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Discussion Starter · #6 ·
All good common sense really, but there will surely be those who consider it an infringement of their rights to be told what to do with their litter or how to handle fish.

Actually, it will also save Defra many thousands of pounds in consultancy fees and public consultations if they adopted something sensible like this, as part of their RSA strategy, rather than cobble together something that has input from the green NGOs, the commercial sector and career civil servants...... but that would be too simple and FAR TOO direct.
I Know exactly what you mean

as for the infringement bit i'm not telling anyone how to do anything this is merely a guideline for anyone whose interested young old new and seasoned

and it's not finished by a longshot let me know whats missing i've been adding to it and changing it all the time


Thanks
 

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Great idea, would be good to see at venues like the Addy etc!!

:thumbs::clap::clap:
 

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Sorry to say, but I think you are wasting your time. Majority of anglers will do most of the things you've suggested, those that don't will be the ones that will ignore this anyway.
 

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I think the idea is good but the execution needs to be more punchy, I got bored with reading it. Having learnt by being involved with many lengthy reports you would be better to make the whole thing a series of bullet points and keep the wording to a few sentences which come right to the point, there would be little need to elaborate on some of the points as you have done, for Instance something like "do not leave litter, it can harm wildlife and give anglers a bad name" will suffice and the person reading it would not get fed up and miss out reading any further.
I hope this helps as it is a good idea, just write it so that the morons you aim it at will actually read it and not dismiss it as it is to long to read.:clap3:
 

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check on the deep hooking bit as iv read somewhere that you should leave 18 inches of line attached to stop the hook from obstructing food entering the stomach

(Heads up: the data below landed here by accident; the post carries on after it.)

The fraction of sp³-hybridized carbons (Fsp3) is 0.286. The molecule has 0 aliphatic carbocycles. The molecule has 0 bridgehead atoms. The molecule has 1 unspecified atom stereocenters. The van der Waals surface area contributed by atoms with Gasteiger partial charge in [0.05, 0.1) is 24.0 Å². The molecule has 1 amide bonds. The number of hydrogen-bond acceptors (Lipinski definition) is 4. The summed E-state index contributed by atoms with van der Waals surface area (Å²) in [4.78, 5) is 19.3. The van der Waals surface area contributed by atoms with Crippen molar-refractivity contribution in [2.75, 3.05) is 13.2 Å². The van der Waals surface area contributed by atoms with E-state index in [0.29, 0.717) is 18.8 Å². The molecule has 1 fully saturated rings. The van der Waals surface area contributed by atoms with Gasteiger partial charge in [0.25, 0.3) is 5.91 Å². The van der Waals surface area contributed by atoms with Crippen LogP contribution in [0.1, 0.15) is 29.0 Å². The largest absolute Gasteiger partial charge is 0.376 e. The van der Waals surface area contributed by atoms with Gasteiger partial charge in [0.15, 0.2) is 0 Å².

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One addition that I would suggest is that alcohol and angling don't mix. And before I get shot down in flames here I do realise that the majority of anglers who do drink and fish do it in moderation but if you have ever experienced being in the vicinity of a drunk or a group of drunks who are supposedly fishing then you will agree that it certainly isn't fun and can actually be quite dangerous. I fish a lot of marks on the river Tyne which are now residential and I feel for the residents who have to put up with half cut chavs swearing and shouting at 10pm on a Friday night. It's people like this who give all anglers a bad name.
 

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Discussion Starter · #13 ·
alright guys sorry i haven't been online for a few days my computers went a bit :crazy: i've been in touch with the head of the national federation of sea angling they like what i've said and my ideas so we'll see what happens now still need to get this all sorted out like some of the ideas given as i said this is just a rough idea get the facts right the we can chop it up and make it idiot proof
i'm gonna add two things to it one is a thee NFSA minimum limits table and a jargon buster explaining the different words and terminology used in sea angling that way if they don't undersstand they can look it up anymore advice would be grate
thanks again to everyone for their ideas and thoughs
 

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I think what your trying to achieve is good and what you've added so far is great but i do agree with issy that it needs to be shorter bullet points.
How about adding 'Respect your fellow angler' something along the lines of; respect someones space especially when fishing piers and other structures that jet out in the sea, etc etc.....
I think we moan a lot when the summers here but when winter comes an unpublished code of conduct is already in place, due to the fact only the commited anglers are doing what they love most. In the summer it just seems to be a free for all.
 

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Discussion Starter · #15 ·
I think what your trying to achieve is good and what you've added so far is great but i do agree with issy that it needs to be shorter bullet points.
How about adding 'Respect your fellow angler' something along the lines of; respect someones space especially when fishing piers and other structures that jet out in the sea, etc etc.....
I think we moan a lot when the summers here but when winter comes an unpublished code of conduct is already in place, due to the fact only the commited anglers are doing what they love most. In the summer it just seems to be a free for all.
i'm sure i can come up with something along those lines i just got in form work and will add a few things and do a bit of the old bullet pointing later